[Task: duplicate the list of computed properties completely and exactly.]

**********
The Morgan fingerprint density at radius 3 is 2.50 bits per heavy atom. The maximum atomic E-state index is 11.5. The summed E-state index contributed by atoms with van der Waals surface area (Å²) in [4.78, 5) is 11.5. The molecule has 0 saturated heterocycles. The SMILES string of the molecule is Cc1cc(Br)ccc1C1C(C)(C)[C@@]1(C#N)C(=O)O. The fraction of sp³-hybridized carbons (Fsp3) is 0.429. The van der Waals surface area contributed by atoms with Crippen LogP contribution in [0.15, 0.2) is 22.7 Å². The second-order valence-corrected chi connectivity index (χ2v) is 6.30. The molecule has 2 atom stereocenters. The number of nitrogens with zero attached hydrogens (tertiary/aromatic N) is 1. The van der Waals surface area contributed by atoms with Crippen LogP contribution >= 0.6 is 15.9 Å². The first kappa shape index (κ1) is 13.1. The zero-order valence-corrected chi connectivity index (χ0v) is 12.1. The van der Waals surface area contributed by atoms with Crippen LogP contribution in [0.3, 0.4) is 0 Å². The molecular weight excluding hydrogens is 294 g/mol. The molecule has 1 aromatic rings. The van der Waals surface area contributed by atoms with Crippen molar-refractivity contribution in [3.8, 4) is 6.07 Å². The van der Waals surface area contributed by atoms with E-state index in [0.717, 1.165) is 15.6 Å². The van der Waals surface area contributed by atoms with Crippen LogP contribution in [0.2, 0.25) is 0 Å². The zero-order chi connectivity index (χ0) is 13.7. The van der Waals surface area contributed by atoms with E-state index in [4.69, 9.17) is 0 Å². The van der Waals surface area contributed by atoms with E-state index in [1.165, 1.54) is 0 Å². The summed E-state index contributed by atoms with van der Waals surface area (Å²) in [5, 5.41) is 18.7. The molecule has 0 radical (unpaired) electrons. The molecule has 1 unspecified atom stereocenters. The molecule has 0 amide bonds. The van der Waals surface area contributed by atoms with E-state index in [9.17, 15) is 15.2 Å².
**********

The Morgan fingerprint density at radius 3 is 2.50 bits per heavy atom. The maximum atomic E-state index is 11.5. The summed E-state index contributed by atoms with van der Waals surface area (Å²) in [4.78, 5) is 11.5. The molecule has 0 saturated heterocycles. The SMILES string of the molecule is Cc1cc(Br)ccc1C1C(C)(C)[C@@]1(C#N)C(=O)O. The fraction of sp³-hybridized carbons (Fsp3) is 0.429. The van der Waals surface area contributed by atoms with Crippen LogP contribution in [0.15, 0.2) is 22.7 Å². The second-order valence-corrected chi connectivity index (χ2v) is 6.30. The molecule has 2 atom stereocenters. The number of nitrogens with zero attached hydrogens (tertiary/aromatic N) is 1. The van der Waals surface area contributed by atoms with Crippen LogP contribution >= 0.6 is 15.9 Å². The first kappa shape index (κ1) is 13.1. The zero-order valence-corrected chi connectivity index (χ0v) is 12.1. The van der Waals surface area contributed by atoms with Crippen LogP contribution in [0.3, 0.4) is 0 Å². The molecular weight excluding hydrogens is 294 g/mol. The molecule has 1 aromatic rings. The van der Waals surface area contributed by atoms with Crippen molar-refractivity contribution in [3.8, 4) is 6.07 Å². The van der Waals surface area contributed by atoms with E-state index in [0.717, 1.165) is 15.6 Å². The van der Waals surface area contributed by atoms with Crippen LogP contribution in [0.2, 0.25) is 0 Å². The zero-order chi connectivity index (χ0) is 13.7. The van der Waals surface area contributed by atoms with E-state index in [4.69, 9.17) is 0 Å². The van der Waals surface area contributed by atoms with E-state index in [1.165, 1.54) is 0 Å². The summed E-state index contributed by atoms with van der Waals surface area (Å²) in [5, 5.41) is 18.7. The molecule has 0 radical (unpaired) electrons. The molecule has 1 unspecified atom stereocenters. The molecule has 0 amide bonds. The van der Waals surface area contributed by atoms with E-state index in [9.17, 15) is 15.2 Å².